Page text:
And from their camp site we can see ours across the way; on that far point where the pine trees end.

There was one more place I wanted to visit before we made our way to the NZMCA Park at Lake Tekapo for the night. This is one of my favourite places in the South Island and one we've visited numerous times; Patterson Ponds. The ponds are hidden in the bare but colourful willow trees on the right in the photo below, that's the Tekapo River you can see down the other side. This can also be one of the most barren and windswept places and can look quite uninviting much of the time. 

But catch the ponds on the right day and it's a photographer's dream. And apparently there are also a few monster wily Browns in the connected ponds as well, we've seen a few fish but nothing too big. Click on the link above to learn more about the ponds.

I wanted to see if the ponds were frozen, I've seen them in autumn and in spring and also when the nearby, usually placid, Tekapo River was a wild torrent and the ponds were flooded

If you look closely in the photo above you can see that they are indeed frozen...or partly frozen. I took the photo from the Tekapo Canal Road, we're now at the top end of the canal about 8kms from where it exits Lake Tekapo.

I left David to turn the rig around up on the road while I clambered down the steep sides of the canal bank to the ponds below. There are 10 or so ponds and I managed to check half of them out before the shadow of the canal wall caught up with me and the ponds.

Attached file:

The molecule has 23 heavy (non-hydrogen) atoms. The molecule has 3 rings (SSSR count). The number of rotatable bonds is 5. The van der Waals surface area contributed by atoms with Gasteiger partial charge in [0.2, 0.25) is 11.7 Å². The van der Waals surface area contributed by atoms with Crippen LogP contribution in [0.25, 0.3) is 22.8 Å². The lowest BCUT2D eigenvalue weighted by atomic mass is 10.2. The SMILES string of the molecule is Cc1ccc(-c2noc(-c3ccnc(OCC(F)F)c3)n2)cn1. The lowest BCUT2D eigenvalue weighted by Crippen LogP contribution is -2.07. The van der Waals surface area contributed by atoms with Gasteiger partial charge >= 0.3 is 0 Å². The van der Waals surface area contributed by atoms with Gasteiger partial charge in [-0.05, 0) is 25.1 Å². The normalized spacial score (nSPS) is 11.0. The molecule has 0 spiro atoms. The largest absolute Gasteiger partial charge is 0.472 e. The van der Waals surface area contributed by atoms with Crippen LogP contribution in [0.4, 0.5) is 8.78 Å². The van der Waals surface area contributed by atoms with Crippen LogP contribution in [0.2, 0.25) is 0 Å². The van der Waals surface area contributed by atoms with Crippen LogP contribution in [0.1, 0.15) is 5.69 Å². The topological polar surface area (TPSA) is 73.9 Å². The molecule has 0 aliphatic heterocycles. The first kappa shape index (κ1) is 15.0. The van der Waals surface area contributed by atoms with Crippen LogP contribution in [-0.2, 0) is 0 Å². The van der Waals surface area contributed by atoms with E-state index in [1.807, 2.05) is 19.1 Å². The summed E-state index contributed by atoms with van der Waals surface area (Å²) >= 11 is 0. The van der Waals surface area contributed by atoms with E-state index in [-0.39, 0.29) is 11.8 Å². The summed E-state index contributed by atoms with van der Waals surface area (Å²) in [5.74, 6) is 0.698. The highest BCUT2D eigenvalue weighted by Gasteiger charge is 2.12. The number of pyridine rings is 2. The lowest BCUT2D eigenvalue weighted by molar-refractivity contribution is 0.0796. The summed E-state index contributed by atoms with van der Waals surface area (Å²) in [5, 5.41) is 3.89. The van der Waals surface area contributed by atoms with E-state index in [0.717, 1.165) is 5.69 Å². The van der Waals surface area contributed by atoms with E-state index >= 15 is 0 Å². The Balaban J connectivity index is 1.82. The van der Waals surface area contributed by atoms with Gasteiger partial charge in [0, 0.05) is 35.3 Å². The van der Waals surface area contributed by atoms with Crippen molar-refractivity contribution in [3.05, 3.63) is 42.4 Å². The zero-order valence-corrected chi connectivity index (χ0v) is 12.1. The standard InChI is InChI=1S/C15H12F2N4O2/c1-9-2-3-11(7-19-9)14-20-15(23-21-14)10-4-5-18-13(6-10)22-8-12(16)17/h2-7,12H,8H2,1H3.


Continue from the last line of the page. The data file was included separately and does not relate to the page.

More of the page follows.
CSC (certified self contained) freedom camping is allowed amongst the ponds but it's only suitable for small vans, preferably 4WD, the track down is very rough and covered in large rocks and boulders and there are plenty of deep potholes in places too. I've always wanted to stay here, there's an area near the end of the road up on the canal road that would do for bigger rigs but I'd want to do it in summer when it's warm and there's no wind; it can howl a gale through here.

Once I'd finished taking photos I head back to where David's patiently waiting for me, making my way back up the walls. There are two, a flat gravel track separates them and believe me they are really steep with lots of loose gravel. There's also plenty of briar bushes to snag you. I use the dozens of rabbit holes as foot holds as I weave my way through all the obstacles back to the rig. We head off to get settled in at Tekapo before the suns sinks below the horizon and the bitter cold sets in once again. 

Monday 17 July 2017

Ice Spectacle- Hooker Valley

Catch-up; It's been a busy couple of weeks, we've been chasing the snow and exploring the Canterbury high country. I have hundreds of stunning photos and lots to tell you about in due course. In the meantime this blog may seem a little out of place now, much of the MacKenzie Country is smothered in thick winter snow and especially the access road to Aoraki/Mt Cook and the National Park. 

On a clear, crisp and sunny morning I left David fishing for that elusive salmon at the canal and headed to Aoraki/Mt Cook National Park to re-walk the Hooker Valley track. We've walked it before, back in early December, 2015 but it was overcast then (great for photos though). I wanted to walk the 10km return track again and see it in a different light. I stopped at Pete's Lookout to grab one of the iconic shots of Aoraki; looking up Lake Pukaki to New Zealand's tallest mountain at the top of the lake.

I parked beside the DOC White Horse Hill campground and near the trailhead, it was bitterly cold out of the sun but I could see it heading down Hooker Valley ahead of me as I set off at a brisk walk, being careful not to step on any icy puddles that would send me for a skate.

The first of the three swingbridges that cross the Hooker River which flows down from the Hooker Glacier Lake, then into and out of, the Mueller Glacier Lake.